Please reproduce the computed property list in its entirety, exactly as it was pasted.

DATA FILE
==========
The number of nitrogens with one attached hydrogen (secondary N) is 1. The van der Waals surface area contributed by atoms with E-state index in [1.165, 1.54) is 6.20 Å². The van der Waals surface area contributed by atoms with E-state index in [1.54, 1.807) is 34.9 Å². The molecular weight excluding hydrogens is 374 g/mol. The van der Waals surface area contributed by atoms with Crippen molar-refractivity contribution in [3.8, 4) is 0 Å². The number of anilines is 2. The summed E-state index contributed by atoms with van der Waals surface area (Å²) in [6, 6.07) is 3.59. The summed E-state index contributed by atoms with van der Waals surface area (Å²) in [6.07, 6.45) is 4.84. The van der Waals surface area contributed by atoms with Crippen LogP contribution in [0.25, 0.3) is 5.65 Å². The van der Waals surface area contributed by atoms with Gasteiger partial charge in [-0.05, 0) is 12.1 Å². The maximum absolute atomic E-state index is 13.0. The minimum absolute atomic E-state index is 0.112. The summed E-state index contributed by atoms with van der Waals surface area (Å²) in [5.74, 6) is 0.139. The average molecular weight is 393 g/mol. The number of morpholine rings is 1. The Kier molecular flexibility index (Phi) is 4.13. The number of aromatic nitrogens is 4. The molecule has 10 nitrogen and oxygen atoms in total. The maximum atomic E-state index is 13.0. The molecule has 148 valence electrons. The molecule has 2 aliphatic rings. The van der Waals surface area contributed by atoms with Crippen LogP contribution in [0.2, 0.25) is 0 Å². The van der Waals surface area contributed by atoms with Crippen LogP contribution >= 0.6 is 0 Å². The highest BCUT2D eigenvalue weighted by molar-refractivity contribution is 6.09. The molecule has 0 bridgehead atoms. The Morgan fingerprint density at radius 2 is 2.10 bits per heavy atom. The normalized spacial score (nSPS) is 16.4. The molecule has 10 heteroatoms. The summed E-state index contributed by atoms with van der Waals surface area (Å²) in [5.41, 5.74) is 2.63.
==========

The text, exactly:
The number of nitrogens with one attached hydrogen (secondary N) is 1. The van der Waals surface area contributed by atoms with E-state index in [1.165, 1.54) is 6.20 Å². The van der Waals surface area contributed by atoms with E-state index in [1.54, 1.807) is 34.9 Å². The molecular weight excluding hydrogens is 374 g/mol. The van der Waals surface area contributed by atoms with Crippen molar-refractivity contribution in [3.8, 4) is 0 Å². The number of anilines is 2. The summed E-state index contributed by atoms with van der Waals surface area (Å²) in [6, 6.07) is 3.59. The summed E-state index contributed by atoms with van der Waals surface area (Å²) in [6.07, 6.45) is 4.84. The van der Waals surface area contributed by atoms with Crippen LogP contribution in [0.25, 0.3) is 5.65 Å². The van der Waals surface area contributed by atoms with Gasteiger partial charge in [-0.05, 0) is 12.1 Å². The maximum absolute atomic E-state index is 13.0. The minimum absolute atomic E-state index is 0.112. The summed E-state index contributed by atoms with van der Waals surface area (Å²) in [5.74, 6) is 0.139. The average molecular weight is 393 g/mol. The number of morpholine rings is 1. The Kier molecular flexibility index (Phi) is 4.13. The number of aromatic nitrogens is 4. The molecule has 10 nitrogen and oxygen atoms in total. The maximum atomic E-state index is 13.0. The molecule has 148 valence electrons. The molecule has 2 aliphatic rings. The van der Waals surface area contributed by atoms with Crippen LogP contribution in [0.2, 0.25) is 0 Å². The van der Waals surface area contributed by atoms with Crippen LogP contribution >= 0.6 is 0 Å². The highest BCUT2D eigenvalue weighted by molar-refractivity contribution is 6.09. The molecule has 0 bridgehead atoms. The Morgan fingerprint density at radius 2 is 2.10 bits per heavy atom. The normalized spacial score (nSPS) is 16.4. The molecule has 10 heteroatoms. The summed E-state index contributed by atoms with van der Waals surface area (Å²) in [5.41, 5.74) is 2.63.